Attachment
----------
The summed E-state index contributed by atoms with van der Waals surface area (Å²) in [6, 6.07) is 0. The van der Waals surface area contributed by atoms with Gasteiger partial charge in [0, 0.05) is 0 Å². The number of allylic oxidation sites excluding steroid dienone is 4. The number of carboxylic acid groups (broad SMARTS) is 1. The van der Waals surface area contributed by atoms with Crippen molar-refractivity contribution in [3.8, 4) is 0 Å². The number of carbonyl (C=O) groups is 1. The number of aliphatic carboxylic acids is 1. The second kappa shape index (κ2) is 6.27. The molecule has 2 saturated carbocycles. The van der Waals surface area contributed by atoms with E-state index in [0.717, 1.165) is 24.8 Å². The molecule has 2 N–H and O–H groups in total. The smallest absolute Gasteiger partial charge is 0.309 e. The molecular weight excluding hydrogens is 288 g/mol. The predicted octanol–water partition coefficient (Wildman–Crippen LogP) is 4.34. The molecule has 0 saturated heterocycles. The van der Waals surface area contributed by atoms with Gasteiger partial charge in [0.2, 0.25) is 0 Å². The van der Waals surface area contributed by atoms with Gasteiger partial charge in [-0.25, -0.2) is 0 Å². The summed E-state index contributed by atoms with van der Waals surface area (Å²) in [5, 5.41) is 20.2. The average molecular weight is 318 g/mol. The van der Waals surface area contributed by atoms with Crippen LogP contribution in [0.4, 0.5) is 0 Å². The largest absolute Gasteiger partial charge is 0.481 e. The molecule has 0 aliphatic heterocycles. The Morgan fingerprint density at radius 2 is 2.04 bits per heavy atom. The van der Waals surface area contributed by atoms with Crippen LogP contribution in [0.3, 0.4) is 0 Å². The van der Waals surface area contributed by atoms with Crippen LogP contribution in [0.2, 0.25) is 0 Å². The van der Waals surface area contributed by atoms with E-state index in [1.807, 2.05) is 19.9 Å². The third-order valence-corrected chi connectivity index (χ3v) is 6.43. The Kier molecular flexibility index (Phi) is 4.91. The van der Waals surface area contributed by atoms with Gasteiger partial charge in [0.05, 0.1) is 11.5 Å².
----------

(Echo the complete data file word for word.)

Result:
The summed E-state index contributed by atoms with van der Waals surface area (Å²) in [6, 6.07) is 0. The van der Waals surface area contributed by atoms with Gasteiger partial charge in [0, 0.05) is 0 Å². The number of allylic oxidation sites excluding steroid dienone is 4. The number of carboxylic acid groups (broad SMARTS) is 1. The van der Waals surface area contributed by atoms with Crippen molar-refractivity contribution in [3.8, 4) is 0 Å². The number of carbonyl (C=O) groups is 1. The number of aliphatic carboxylic acids is 1. The second kappa shape index (κ2) is 6.27. The molecule has 2 saturated carbocycles. The van der Waals surface area contributed by atoms with E-state index in [0.717, 1.165) is 24.8 Å². The molecule has 2 N–H and O–H groups in total. The smallest absolute Gasteiger partial charge is 0.309 e. The molecular weight excluding hydrogens is 288 g/mol. The predicted octanol–water partition coefficient (Wildman–Crippen LogP) is 4.34. The molecule has 0 saturated heterocycles. The van der Waals surface area contributed by atoms with Gasteiger partial charge in [0.2, 0.25) is 0 Å². The van der Waals surface area contributed by atoms with Gasteiger partial charge in [-0.25, -0.2) is 0 Å². The summed E-state index contributed by atoms with van der Waals surface area (Å²) in [5, 5.41) is 20.2. The average molecular weight is 318 g/mol. The van der Waals surface area contributed by atoms with Crippen LogP contribution in [0.4, 0.5) is 0 Å². The largest absolute Gasteiger partial charge is 0.481 e. The molecule has 0 aliphatic heterocycles. The Morgan fingerprint density at radius 2 is 2.04 bits per heavy atom. The van der Waals surface area contributed by atoms with Crippen LogP contribution in [0.3, 0.4) is 0 Å². The van der Waals surface area contributed by atoms with Crippen LogP contribution in [0.2, 0.25) is 0 Å². The van der Waals surface area contributed by atoms with E-state index in [1.807, 2.05) is 19.9 Å². The third-order valence-corrected chi connectivity index (χ3v) is 6.43. The Kier molecular flexibility index (Phi) is 4.91. The van der Waals surface area contributed by atoms with Gasteiger partial charge in [0.05, 0.1) is 11.5 Å².